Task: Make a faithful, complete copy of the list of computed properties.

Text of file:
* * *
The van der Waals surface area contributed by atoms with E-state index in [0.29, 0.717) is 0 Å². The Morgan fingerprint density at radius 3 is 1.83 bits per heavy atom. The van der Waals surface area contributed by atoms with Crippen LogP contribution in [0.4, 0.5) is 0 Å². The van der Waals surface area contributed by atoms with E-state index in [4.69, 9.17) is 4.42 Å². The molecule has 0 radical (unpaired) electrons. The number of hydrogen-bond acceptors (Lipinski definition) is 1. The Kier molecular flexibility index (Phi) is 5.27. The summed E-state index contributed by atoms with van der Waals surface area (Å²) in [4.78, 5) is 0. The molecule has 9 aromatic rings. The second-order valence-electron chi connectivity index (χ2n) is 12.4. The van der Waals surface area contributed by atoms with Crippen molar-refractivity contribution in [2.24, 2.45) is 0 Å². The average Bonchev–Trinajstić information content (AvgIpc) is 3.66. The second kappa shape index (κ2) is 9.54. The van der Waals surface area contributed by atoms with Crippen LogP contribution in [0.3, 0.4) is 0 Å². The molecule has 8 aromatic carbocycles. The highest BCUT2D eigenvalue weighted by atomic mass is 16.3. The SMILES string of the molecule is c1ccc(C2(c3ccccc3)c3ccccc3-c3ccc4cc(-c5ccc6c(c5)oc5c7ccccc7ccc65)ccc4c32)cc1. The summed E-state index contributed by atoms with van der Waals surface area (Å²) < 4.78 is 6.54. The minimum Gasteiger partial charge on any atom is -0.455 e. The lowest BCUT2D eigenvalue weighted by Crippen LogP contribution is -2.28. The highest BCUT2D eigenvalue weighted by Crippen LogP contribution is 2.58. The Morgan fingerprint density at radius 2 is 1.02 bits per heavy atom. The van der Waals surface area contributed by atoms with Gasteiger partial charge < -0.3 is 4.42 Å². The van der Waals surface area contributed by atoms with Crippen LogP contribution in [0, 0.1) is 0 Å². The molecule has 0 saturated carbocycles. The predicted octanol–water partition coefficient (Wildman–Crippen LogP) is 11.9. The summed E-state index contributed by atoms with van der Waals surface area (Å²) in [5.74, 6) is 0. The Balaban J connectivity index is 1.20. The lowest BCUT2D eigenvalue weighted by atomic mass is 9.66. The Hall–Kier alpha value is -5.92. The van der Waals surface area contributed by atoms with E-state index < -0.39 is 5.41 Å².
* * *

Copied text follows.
The van der Waals surface area contributed by atoms with E-state index in [0.29, 0.717) is 0 Å². The Morgan fingerprint density at radius 3 is 1.83 bits per heavy atom. The van der Waals surface area contributed by atoms with Crippen LogP contribution in [0.4, 0.5) is 0 Å². The van der Waals surface area contributed by atoms with E-state index in [4.69, 9.17) is 4.42 Å². The molecule has 0 radical (unpaired) electrons. The number of hydrogen-bond acceptors (Lipinski definition) is 1. The Kier molecular flexibility index (Phi) is 5.27. The summed E-state index contributed by atoms with van der Waals surface area (Å²) in [4.78, 5) is 0. The molecule has 9 aromatic rings. The second-order valence-electron chi connectivity index (χ2n) is 12.4. The van der Waals surface area contributed by atoms with Crippen molar-refractivity contribution in [2.24, 2.45) is 0 Å². The average Bonchev–Trinajstić information content (AvgIpc) is 3.66. The second kappa shape index (κ2) is 9.54. The van der Waals surface area contributed by atoms with Crippen LogP contribution in [0.3, 0.4) is 0 Å². The molecule has 8 aromatic carbocycles. The highest BCUT2D eigenvalue weighted by atomic mass is 16.3. The SMILES string of the molecule is c1ccc(C2(c3ccccc3)c3ccccc3-c3ccc4cc(-c5ccc6c(c5)oc5c7ccccc7ccc65)ccc4c32)cc1. The summed E-state index contributed by atoms with van der Waals surface area (Å²) < 4.78 is 6.54. The minimum Gasteiger partial charge on any atom is -0.455 e. The lowest BCUT2D eigenvalue weighted by Crippen LogP contribution is -2.28. The highest BCUT2D eigenvalue weighted by Crippen LogP contribution is 2.58. The Morgan fingerprint density at radius 2 is 1.02 bits per heavy atom. The van der Waals surface area contributed by atoms with Gasteiger partial charge < -0.3 is 4.42 Å². The van der Waals surface area contributed by atoms with Crippen LogP contribution in [0, 0.1) is 0 Å². The molecule has 0 saturated carbocycles. The predicted octanol–water partition coefficient (Wildman–Crippen LogP) is 11.9. The summed E-state index contributed by atoms with van der Waals surface area (Å²) in [5.74, 6) is 0. The Balaban J connectivity index is 1.20. The lowest BCUT2D eigenvalue weighted by atomic mass is 9.66. The Hall–Kier alpha value is -5.92. The van der Waals surface area contributed by atoms with E-state index < -0.39 is 5.41 Å².